During his mission, the agent also becomes involved in certain subplots which do not pertain to the central mission or, in that case, the winning conditions of the game. One important subplot involves meeting the ship’s 'gossip hound', in the form of a wealthy middle-aged spinster named Daisy Cashmore, who hands the player a note to meet with Andrew Conkling, the owner of Conkling Steel. Conkling instructs the player to retrieve a business document that had been stolen by Shailagh Hacker, an Irish maid who had worked at his house in London. Other plots include meeting and helping the Lambeths, a wealthy couple whose marriage has deteriorated, as well as meeting with other passengers including Leyland Trask, a psychic from Boston; Reverend Edgar Troutt, a religious preacher from Sunapee, New Hampshire who is returning from an African mission in Nyasaland; and Max Seidelmann, an American freelance businessman from Philadelphia, who provides a back story and insight of varying value. Assisting the player from time to time is fellow agent Penny Pringle.

The number of objects the player retrieves before escaping the ship affects the final cut scene and how history is played out. If the player manages to retrieve all four objects, history is altered with World War I, the Russian Revolution, and World War II never occurring — without The Rubáiyát and/or the diamonds, the Black Hand is not financed and their plan to assassinate Archduke Franz Ferdinand of Austria (which would have sparked World War I) fails. The painting Barbicon was going to trade in to Zeitel was actually painted by Adolf Hitler, and its fame after it is recovered from the sinking causes Hitler to become a famous artist, averting World War II (the war plans hidden in it are actually useless, and so whether or not they are found is irrelevant to history). The notebook with the names of the Bolsheviks makes its way to the Czar, and the Russian Revolution never occurs. With the world knowing peace and prosperity, the character retires after a successful career to a world of peace. Depending on which items the player fails to collect, history will change, but certain wars or revolutions will still occur: alternative endings exist where Germany conquers Russia and the United Kingdom, or the Soviet Union conquers Europe, to name two.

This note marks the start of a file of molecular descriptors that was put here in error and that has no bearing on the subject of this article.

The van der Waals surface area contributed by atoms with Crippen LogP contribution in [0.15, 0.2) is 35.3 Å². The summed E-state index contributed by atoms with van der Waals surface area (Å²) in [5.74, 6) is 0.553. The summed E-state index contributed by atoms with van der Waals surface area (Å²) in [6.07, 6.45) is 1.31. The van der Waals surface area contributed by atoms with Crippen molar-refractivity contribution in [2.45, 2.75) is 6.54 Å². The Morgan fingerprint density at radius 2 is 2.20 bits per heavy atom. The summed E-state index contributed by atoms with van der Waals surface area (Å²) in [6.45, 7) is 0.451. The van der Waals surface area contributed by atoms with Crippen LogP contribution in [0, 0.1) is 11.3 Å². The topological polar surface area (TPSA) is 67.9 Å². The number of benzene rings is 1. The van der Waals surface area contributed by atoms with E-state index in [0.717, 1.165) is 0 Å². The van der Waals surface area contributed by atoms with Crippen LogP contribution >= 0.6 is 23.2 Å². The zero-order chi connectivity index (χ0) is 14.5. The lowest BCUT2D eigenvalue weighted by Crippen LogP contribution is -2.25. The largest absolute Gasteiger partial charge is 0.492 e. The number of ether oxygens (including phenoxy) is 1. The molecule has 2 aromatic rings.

Game Progression

The game employs several "triggers" which advance the storyline and allow the player to move closer to the point where the Titanic impacts an iceberg and begins to sink. Prior to striking the iceberg the game is not in real time and only progresses to a later stage once the player meets certain criteria. A trigger is activated by speaking to a certain game character which then places other characters in certain locations or opens up certain rooms to explore. Some rooms are only accessible after completing a puzzle. Many secondary characters will offer advice or tell the player certain information, leading to several game sub-plots.

If a player speaks to certain characters before certain actions are performed, the game will advance with a needed task left unfulfilled. For example, if the player speaks to certain characters before searching the ship for a valuable painting, the painting will be removed from its crate in the cargo hold before the player arrives. Failing to meet certain tasks before the game advances will also make the game difficult to win. For example, if an antagonist character obtains two or more of the critical items to win the game, the player will only be able to obtain one of the items thus leaving one of the other items unobtainable to win.

Once the Titanic strikes the iceberg, the game progresses in real time (approximately 15 minutes real time - an hour and a half into the game). The player must race against the clock to speak with certain characters and obtain needed items before the ship sinks. As time progresses characters will begin disappearing as they board lifeboats and escape the sinking ship. An in-game pocket watch alerts to the player to time elapsed as